World War I. “The Great War”. 1914-1918. What led to World War One?. A series of contributing factors…. The Pursuit of Peace. Wanted to avoid conflict, foster understanding among nations Pacifism = opposition to all war 1896 = First Modern Olympic Games
World War I “The Great War” 1914-1918
What led to World War One? A series of contributing factors…
The Pursuit of Peace • Wanted to avoid conflict, foster understanding among nations • Pacifism = opposition to all war • 1896 = First Modern Olympic Games • Alfred Nobel sets up the Nobel Peace Prize • Suffragettes supported peace • First Universal Peace Conference, Netherlands • Hague Tribunal, first world court to handle disputes between countries, no enforcement power
Causes • Militarism- glorification of the military • Alliances- formal agreement between two or more nations or powers to cooperate and come to one another’s defense • Nationalism- Pride and love of one’s country France, Germany, Russia, and the Balkans • Imperialism-Imperial rivals divided European nations. • Anarchy-Abolishing all government
Militarism and the Arms Race • Grew partly out of Social Darwinsim. • Expansion of armies and navies = arms race • Tensions between Germany and Britain increase leading to increase naval spending • On matters of war and peace, governments turned to military leaders for advice
Militarism & Arms Race Total Defense Expenditures [Germany, Austria Hungary, Italy, France, Britain, Russia] in millions of £s.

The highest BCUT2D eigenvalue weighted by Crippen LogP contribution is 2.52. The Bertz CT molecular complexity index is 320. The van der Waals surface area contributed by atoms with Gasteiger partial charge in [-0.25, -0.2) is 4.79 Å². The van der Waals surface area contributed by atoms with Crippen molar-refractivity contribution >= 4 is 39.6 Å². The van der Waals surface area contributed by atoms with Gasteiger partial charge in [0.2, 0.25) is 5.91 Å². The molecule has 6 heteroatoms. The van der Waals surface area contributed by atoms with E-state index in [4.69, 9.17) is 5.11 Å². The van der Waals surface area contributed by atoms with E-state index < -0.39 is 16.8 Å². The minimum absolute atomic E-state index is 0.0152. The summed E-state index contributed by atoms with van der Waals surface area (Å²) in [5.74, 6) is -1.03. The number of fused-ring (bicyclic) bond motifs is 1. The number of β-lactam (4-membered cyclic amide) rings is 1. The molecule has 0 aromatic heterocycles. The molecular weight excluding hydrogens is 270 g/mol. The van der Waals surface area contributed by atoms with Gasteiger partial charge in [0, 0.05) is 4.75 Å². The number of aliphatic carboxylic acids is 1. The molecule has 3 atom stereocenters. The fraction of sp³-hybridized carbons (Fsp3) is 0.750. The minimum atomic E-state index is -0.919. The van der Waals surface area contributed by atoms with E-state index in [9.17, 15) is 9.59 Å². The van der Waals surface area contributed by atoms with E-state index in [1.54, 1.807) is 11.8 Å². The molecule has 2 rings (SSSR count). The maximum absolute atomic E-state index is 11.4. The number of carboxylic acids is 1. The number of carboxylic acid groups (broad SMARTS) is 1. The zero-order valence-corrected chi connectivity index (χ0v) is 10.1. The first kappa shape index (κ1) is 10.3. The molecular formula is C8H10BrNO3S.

Soldiers Available on Mobilization (in millions)
A Tangle of Alliances • Distrust led great powers to sign treaties, intended to create powerful combinations that no one would attack • Bismark forms the Triple Alliance – Germany, Italy, and Austria Hungary • France an d Russia form and alliance. France and Britain sign an entente. • Germany will sign with Ottoman Empire • Britain will draw close to Japan
Nationalist feeling were strong in France and Germany Germany • Proud of their empires new military power and industrial leadership France • Longed to regain its position as Europe’s leading power • French were bitter about their 1871 defeat in the Franco-Prussian War and the German occupation of the border provinces of Alsace and Lorraine • Yearned for revenge against Germany and recovery of lost territory
Eastern Europe • Russia sponsored a powerful form of nationalism called Pan-Slavism • As the largest Slavic nations, Russia felt it had a duty to lead and defend all Slavs • Austria-Hungary worried that nationalism might foster rebellion among many minorities within its empire • Ottoman Turkey felt threatened by new nations on its borders • In 1912, several Balkan states attack Turkey. The next year, the new Balkan states fought among themselves over the spoils of war.
Pan-Slavism: The Balkans, 1914 The“Powder Keg”of Europe
Imperialism • 1905 and 1911, competition for colonies brought France and Germany to the brink of war • Britain felt threatened by Germany's rapid economic growth • German’s wanted more respect (boo hoo)
Easy way to remember the four contributing factors: MANIA M: Militarism A: Alliance System N: Nationalism I: Imperialism A: Anarchism
Trigger Incident Assassination of Archduke Ferdinand
Assassination in Sarajevo • Austrian Archduke Francis Ferdinand angered Serbian nationalist when he decides to visit Sarajevo • “Our decision was taken almost immediately. Death to the tyrant!” – Black Hand conspiritor